18. HOW AND WHY WE CHOOSE OUR PARTNERS. 6. REGRESSION
A remarkable thing happens when you sit in the therapist’s chair. As a therapist I watch a client, I watch their body language, I listen to what they are saying and how they are describing their issues. If it’s a couple the same would occur and also, I would watch the reactions between the couple.
Something else also happens: When the client/s are talking I watch for what is called Regression. This is when suddenly the client begins to look younger and I (which takes experience) sense the age that the client/s have regressed to. It’s at this point that it is crucial for me to ask the client, whether what they are talking about, has any connection to the age they’ve just regressed to. I would then explore this connection with the client to see how it relates to the present. I would also ask their partner (who may have also regressed to the same age) whether what had been discussed has any bearing on what may have happened to them, at the same regressed age.
Spotting regressed moments is crucial in couple therapy: Once a couple begin to realise that they share childhood experiences, experiences which they probably would never have thought important enough to speak about, the couple can begin to understand one another better. Understanding regressed experiences can also help the couple understand why they react to certain situations as they do, and this often enables understanding on a deeper level.
Much remains buried and unspoken between a couple and without knowing it, they usually share a lot more than they realise. And this is what brings the couple together as they begin to understand each other and this can help deepen their intimacy levels.
Spotting regressed moments is a very important part of therapy, except that the therapist needs to be well up on regression spotting.
But we all regress to some degree. So what happens when we regress?
Regression usually occurs when emotional developmental stages are not overcome and worked through sufficiently. They can also occur if a trauma has not been dealt with either. Traumas can range from anything from a feeling or situation that has not been worked through, to abuse.
Regression can frequently be seen in the behaviour of children. On the arrival of a new baby, an older child may often become frustrated over the perceived loss of a mother’s attention and may seek to recover it through regression to an earlier stage in life – when mother’s care and support were necessary. Thus, the child may begin to cry more, wet their bed again or soil their pants, etc, even after having been quite capable of not doing this for quite some time.
Regression involves taking the position of a child or any earlier developmental stage in problematic situations, rather than acting in a more adult way.
Regressive behavior can be simple and harmless, such as a person who is sucks a pen or it may be more dysfunctional, such as crying or using petulant arguments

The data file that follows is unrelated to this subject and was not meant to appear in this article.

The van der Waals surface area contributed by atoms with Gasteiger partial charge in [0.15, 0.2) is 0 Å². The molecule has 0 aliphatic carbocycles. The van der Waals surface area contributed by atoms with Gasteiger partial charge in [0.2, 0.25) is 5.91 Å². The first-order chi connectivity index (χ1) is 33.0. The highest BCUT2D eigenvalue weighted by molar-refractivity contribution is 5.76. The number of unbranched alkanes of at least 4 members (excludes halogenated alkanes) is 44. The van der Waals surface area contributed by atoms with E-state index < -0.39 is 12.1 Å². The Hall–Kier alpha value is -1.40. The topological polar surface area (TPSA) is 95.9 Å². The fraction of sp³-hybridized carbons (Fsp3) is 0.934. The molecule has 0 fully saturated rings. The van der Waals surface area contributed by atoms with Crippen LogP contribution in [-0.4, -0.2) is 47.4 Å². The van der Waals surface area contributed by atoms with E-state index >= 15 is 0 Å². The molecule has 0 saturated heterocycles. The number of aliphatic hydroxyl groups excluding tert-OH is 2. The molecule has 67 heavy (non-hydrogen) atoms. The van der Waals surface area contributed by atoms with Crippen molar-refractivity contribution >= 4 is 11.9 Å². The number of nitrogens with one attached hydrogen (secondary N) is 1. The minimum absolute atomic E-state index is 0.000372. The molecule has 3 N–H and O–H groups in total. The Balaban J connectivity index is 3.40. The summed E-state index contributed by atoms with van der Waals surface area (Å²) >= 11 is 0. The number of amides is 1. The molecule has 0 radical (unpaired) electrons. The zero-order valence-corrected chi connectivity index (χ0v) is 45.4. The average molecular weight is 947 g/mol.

In adulthood if you are reminded of situations or feelings, which you may have not resolved in childhood then you might resort to behaving or reacting in similar ways as when you were a child. Usually you are totally unaware of your regressed change in behaviour or body language.
During therapy however, when regression is observed, it’s uncanny that whatever the client may be talking about usually has a reference to their regressed self – the self in childhood. Regression is like a signal however most people are not aware that it happens or what the signal means.
Once it is explored, the client can often begin to connect the past with the present. This process therefore helps the client understand how, why and when their emotional behaviour patterns or habits may have started.
This process can also helps a client/s remember how they felt due to a trauma, a situation or something said or done in the past, and therefore this process helps the client understand and link, how they may feel, think or react in present situations.
And when seeing couples often both partners, will share this regressed age. As I have written so many times before we attract what we know and we usually attract people who have had similar experiences to our own. Sometimes this can be unconscious or the couple just haven’t spent enough time talking about their past to realise just how much they do indeed share.
During regression the couple may begin to look the same age of say 5 or 12 or whatever. And so when prompted, the couple may even remember different situations – however their feelings or reactions to the situations may have been the same.
That is why it sometimes takes a while with a little digging, before the similarities, which the couple share, come to light and are revealed.
Sure we don’t all have time to talk in depth with our partners, if we could we may just find out a lot more about our partners than we realise.
During therapy however, regression between two people can have a positive outcome: Once the couple begin to understand just how much they actually share, what brought them together and even what they both unconsciously may have hoped their relationship will heal (as discussed in previous Blogs), means the couple can begin to feel closer via their understanding of some of their shared childhood feelings or even experiences.
And then during this process, the couple can have a moment of acceptance, acceptance of one another, their relationship, the past, with all it’s flaws. This I will explain in my next Blog.
Note: © 2014 Information Copyright Deidré Wallace
Please do subscribe to my blog website. I will not bombard you with e-mails. You will get a monthly reminder of my website for your perusal. However, if there is a new offer, separate to the blog site I will e-mail you. However, please be assured that I will not fill your inbox with e-mails. Thank you.